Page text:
June 11, 2015, O’Cebreiro (No WiFi yesterday in O’Cebreiro so this is Thursday’s post)
Today started out like most. I left Villafranco at about 7:45 to begin my 18 mile trek to O’Cebreiro. The first 13 miles were along a beautiful river on one side and a road on the other. The traffic, if you can call it that, was very light – maybe a car every four minutes. The sounds were dominated by the river waters working their way through the rocks. I went through a half dozen or so small villages and stopped at one for coffee at about 10:00. A little later, I came across a small chapel, not much bigger than a single car garage, that caught my eye by the way it seemed so well cared for among other buildings that were in need of some attention. I noticed a back pack and trekking poles laying on a wall outside and was curious to take a look. The chapel was simple but beautiful. On a little table I noticed the stamp for my credential so I took off my pack to reach my credential and apply the stamp. The owner of the back pack and poles was sitting in the thrid pew, left side. He groaned a little as he got up. I asked if he was doing OK and he assured me he was. As we talked I recalled the image of Clarence, the angle in “It’s a Wonderful Life”. He had a very gentle way about him. He had a small booklet of reflections that his wife had put together for the Camino. He was kind enough to share with me a few of his favorites. The first one he showed me resonated with me and I read it a few times hoping to remember it. We then wished each other well as he doned his back pack and I head out. After I had gone just a couple hundred yards or so I realized that I couldn’t remenber the reflection I liked so I turned around and went back. The gentleman had just finished adjusting his pack when I asked if I could take a picture of the page he had shared. Below is that picture. Click on it to make it bigger. I sure hope you can read the words!
The mountain scenery could not have been more picturesque – a lady proudly attending to her courtyard, a stream cutting through a grassy field among the trees, sheep headed somewhere important to at least one of them.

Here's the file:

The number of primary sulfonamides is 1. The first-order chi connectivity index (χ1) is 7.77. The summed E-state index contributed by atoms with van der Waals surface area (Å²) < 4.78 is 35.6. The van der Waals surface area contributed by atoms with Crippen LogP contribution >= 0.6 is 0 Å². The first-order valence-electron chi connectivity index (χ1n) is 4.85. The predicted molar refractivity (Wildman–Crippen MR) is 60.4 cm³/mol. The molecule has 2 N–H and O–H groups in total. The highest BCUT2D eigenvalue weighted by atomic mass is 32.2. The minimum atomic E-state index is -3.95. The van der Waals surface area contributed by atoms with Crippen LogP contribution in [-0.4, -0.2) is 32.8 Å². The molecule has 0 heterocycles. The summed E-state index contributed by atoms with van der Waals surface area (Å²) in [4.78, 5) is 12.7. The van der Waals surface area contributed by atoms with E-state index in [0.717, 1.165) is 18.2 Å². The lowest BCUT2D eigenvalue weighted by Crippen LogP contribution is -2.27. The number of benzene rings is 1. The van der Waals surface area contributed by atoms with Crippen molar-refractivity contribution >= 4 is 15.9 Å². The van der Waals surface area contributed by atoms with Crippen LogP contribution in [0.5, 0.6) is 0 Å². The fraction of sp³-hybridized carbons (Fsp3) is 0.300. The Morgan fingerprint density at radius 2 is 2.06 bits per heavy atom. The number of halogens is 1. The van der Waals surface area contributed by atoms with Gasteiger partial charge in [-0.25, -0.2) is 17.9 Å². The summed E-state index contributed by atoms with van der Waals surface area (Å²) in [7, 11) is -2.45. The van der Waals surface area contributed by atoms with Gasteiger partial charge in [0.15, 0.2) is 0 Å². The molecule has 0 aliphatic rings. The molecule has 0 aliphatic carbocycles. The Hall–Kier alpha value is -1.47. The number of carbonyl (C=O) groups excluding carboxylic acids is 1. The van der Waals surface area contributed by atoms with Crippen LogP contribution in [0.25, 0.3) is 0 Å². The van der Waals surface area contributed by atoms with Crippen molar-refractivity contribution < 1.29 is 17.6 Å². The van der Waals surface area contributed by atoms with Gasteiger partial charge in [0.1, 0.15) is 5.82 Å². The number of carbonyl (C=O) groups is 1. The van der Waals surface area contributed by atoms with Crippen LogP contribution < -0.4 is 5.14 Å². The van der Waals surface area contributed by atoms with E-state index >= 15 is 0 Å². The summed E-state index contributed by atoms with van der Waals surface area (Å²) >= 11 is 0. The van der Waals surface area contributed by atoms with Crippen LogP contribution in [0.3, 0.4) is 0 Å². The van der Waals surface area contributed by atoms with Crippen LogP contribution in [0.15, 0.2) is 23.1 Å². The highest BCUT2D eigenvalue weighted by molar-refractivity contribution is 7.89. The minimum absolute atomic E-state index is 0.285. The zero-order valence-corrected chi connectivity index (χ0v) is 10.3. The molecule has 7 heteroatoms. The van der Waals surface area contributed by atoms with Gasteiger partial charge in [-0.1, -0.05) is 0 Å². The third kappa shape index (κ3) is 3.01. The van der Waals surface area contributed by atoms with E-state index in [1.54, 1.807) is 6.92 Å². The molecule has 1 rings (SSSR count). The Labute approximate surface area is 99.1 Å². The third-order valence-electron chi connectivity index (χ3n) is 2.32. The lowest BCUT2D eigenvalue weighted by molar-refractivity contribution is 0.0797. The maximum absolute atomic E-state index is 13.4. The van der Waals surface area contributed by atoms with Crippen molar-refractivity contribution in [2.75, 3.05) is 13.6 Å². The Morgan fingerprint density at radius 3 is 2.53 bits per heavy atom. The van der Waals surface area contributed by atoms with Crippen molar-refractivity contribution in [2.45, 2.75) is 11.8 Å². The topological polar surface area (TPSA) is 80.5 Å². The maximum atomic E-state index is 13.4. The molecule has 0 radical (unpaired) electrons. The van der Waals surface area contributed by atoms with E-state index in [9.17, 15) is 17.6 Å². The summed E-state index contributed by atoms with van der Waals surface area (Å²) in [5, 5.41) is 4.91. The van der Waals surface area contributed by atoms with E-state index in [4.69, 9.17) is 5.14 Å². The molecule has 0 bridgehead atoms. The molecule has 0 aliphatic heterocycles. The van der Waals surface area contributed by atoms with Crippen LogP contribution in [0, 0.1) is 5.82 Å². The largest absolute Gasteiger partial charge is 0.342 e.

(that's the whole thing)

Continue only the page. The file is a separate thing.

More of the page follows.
By about 12:30 with lunch in me and 13 miles behind me, I started a rather cardio testing ascent from Herrerias to O’Cebreiro. The distance is only about 5 miles but the climb is at seven to nine percent incline. It turns out that some choose to take advantage of an enterprising person who offers horse back rides to the top. I didn’t take a horse so it took me two and a half hours to make this distance. The vistas were inspiring but I was also mindful that I had just walked that far.
At the top of the mountain, I entered Galicia and left Castilla y Leon behind. Galicia is the Western most province of Spain and is the province of Santiago. I am now less than 100 miles to Santiago. You can begin to feel the excitement and anticipation as pilgrims calculate just when each will arrive, when they will first see the Cathedral, will we get to see the Botafumeiro, will some continue on to Finisterre. Oh, and I met the gentleman from the chapel again. His name is Bob and we had dinner together. He and his wife had walked the Camino several times before but this was his last day this time. He wanted to end this pilgrimage in O’Cebreiro with his wife. At sunrise, at the little church in O’Cebreito at the top of the mountains in Galicia, he was going to spread her ashes. His wife of 42 years had died of cancer a few months ago.
Tomorrow, my pilgrimage continues. Don’t stop praying. I won’t.